Pal pointed a lot of rays, and I hurled that harpoon until my arm ached. One fateful day we drifted, nearly becalmed, in about 6 feet of moonshine-clear water. My old, yellow dog set to sounding off, waking me from a heat-induced stupor. There on the bottom was a leopard ray at least 6 feet across. We’d never seen one in water this shallow. I took my time with the harpoon, holding the forestay with my left hand and making sure I had a good position on the foredeck. I let go with a mighty heave, backed by my 115-pound body. There was a great flurry of water. I had struck the beast! We went for a short but memorable “Nantucket sleigh ride” before the puny tip of the harpoon pulled out.

I was more confident in my ability to handle Confucius in tight circumstances after surviving a few line squalls by getting the canvas down expeditiously and the hook out with plenty of scope. It was miserable being soaked by rain though, so I built a plywood shelter to fit over the forward half of the cockpit. This also would house my Boy Scout Sterno stove in a small sandbox. Mr. Lightner said the old sailors called it a “caboose.”

I got a decent camber in the roof and cut two nearly perfect round portholes. Confucius was ready for cruising. It would be a bit tight in the cockpit, but my skinny frame didn’t need much room. And Pal was satisfied. He would perch on top of the caboose when we ran downwind.

The first hurdle was to convince my mom that Pal and a good anchor were all I needed for safety on an overnight cruise. Mom had a basic fear of salt water and kept harping about a 14-year-old in a boat at night with no means of communicating. Pop was neutral. I wore her down with arguments that the whole world was dangerous now and that I wasn’t likely to encounter any U-boats in TampaBay. She finally gave in after assurances from Mr. Lightner that I was a competent mariner.

Pal and I got under way on a sweltering Florida summer day. Thankfully, there was a moderate westerly breeze. Off we went on a port tack, sails drawing fair. My overnight port-of-call was HellHarbor, the crumbling remains of a 1930 movie set with the same name, starring Lupe Velez. HellHarbor was on Rocky Point about 3-1/3 nautical miles from Lightner’s canal. The distance sounds trivial today, but it was a challenge to us. Back then there were no bridges spanning that part of the bay. The only hazards to navigation on my track were oyster bars and some rotted old pilings off the point. The bay seemed unbelievably wide.

We brought the harpoon along for defense against any “cutthroats” who might be lurking about in HellHarbor. There was little boat traffic; I could sail all day and not see a soul. We made our landfall in about two hours, having deviated offshore a bit to catch the wind abaft the beam. HellHarbor was deserted. The old tower had crumbled, and the wood-and-plaster buildings were falling apart. Most of the palmetto roofs had blown away.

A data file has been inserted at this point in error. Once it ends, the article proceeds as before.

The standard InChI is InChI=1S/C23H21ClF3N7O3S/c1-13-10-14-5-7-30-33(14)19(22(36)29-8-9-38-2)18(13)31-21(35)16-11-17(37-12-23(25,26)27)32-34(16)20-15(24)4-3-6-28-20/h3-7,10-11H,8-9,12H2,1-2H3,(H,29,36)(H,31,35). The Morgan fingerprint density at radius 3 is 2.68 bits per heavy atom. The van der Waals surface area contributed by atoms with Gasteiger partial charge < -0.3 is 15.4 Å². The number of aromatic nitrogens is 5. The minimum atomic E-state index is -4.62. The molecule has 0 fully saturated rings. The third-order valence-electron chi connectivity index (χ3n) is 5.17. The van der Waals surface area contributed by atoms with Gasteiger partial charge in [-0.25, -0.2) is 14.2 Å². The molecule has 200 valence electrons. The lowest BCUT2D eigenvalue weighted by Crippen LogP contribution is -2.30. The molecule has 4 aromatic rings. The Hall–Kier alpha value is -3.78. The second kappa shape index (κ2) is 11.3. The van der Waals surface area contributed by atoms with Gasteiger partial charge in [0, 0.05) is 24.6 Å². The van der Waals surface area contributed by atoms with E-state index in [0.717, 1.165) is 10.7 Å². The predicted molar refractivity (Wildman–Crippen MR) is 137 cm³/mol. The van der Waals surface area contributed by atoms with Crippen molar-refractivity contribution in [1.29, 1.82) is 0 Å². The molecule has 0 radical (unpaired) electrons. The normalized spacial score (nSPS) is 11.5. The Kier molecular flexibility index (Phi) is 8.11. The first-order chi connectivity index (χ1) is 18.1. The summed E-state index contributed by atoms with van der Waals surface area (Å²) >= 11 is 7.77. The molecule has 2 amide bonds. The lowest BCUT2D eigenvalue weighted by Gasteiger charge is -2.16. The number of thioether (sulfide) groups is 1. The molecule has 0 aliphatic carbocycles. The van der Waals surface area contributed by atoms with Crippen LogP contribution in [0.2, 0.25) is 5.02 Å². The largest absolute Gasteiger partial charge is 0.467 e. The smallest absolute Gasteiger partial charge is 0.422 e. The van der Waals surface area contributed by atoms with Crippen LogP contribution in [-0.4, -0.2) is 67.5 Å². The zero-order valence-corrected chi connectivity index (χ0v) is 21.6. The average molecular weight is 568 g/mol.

Pal and I patrolled the rundown village, armed with a Scout knife and the harpoon. It was spooky, but at least it was daylight. There were no cutthroats. We’d planned to be anchored offshore by nightfall. Swatting more than a few mosquitoes, we managed to eat our sandwiches on the beach. Pal peed on everything in sight.

By sunset, we were safely anchored about 50 yards off the point and clear of most of the swarming pests. Dinner for all hands was canned stew. After pacing from bow to stern and over the top of the caboose, Pal finally settled down. The stars were a spectacle of diamonds. There were no shore lights. Now and again a single car crossed a causeway in the distance. Fatigue took over, and I lay in my narrow berth, listening to the gentle brush of the wavelets against the bottom.

Smack! My slumber was shattered by what had to be a truck landing in the water. Pal came unhinged and barked frantically. I bolted upright, cracking my skull against the low cabin overhead. I was scared stiff. I checked around and made sure the boat was OK. My flashlight cast a weak beam over the water. There was a large swirl about 10 yards away. What had fallen from the sky? If that was an airplane it must have been a noiseless glider, because I hadn’t heard engine sounds. A few minutes later, as I looked toward the lighter horizon of the open bay, I saw a blurred shape explode from the water. It hung suspended in the air, then crashed to the surface with the same loud smack. The great spotted rays had taken their revenge on the harpooners of the sloop Confucius.

I got more involved in Sea Scouting in 1944 with the added attraction of a Navy-type uniform and harbor patrols with the Coast Guard Reserve (Temporary). These endeavors required my presence in and around the port of Tampa and on HillsboroughBay. Training was included on the Chesapeake Bay bugeye Blue Dawn and lifeboats from the merchantman Exeter, which had been sunk by a U-boat. In 1945 I moved Confucius to the Tampa Yacht Club next to the Sea Scout base at Ballast Point. Confucius was back where I had found her. She went mostly unused because of other priorities and my focused effort to complete the requirements for quartermasterSea Scout.

I took the little sloop out for the last time in 1946 and made a run in front of a typical line squall that came roaring out of the southeast late on summer afternoons. I was coming home wing and wing at a record speed. Suddenly my beautiful hollow mast carried away at the spreader. My friend was hurt. A Sea Scout motor launch towed me in. I later sold the boat “as is.”

Confucius was a critical step in my passage to adulthood. I learned lessons aboard her that helped me survive years at sea in the Merchant Service, the Navy and deployments aboard government research vessels and Coast Guard cutters.

Charlie Fuss has come full-circle back to his roots in TampaBay. After Confucius came the Sea Scouts, the Merchant Marine on a Victory ship, the U.S. Navy, college and 31 years with the National Oceanic and Atmospheric Administration, ending in a White House detail. He now volunteers aboard the SS American Victory museum ship and teaches his numerous grandchildren to sail his classic Maine-built Melonseed named after his wife, Carol Ann. Fuss hopes to instill some of the skills and knowledge he gained sailing Confucius in his crew.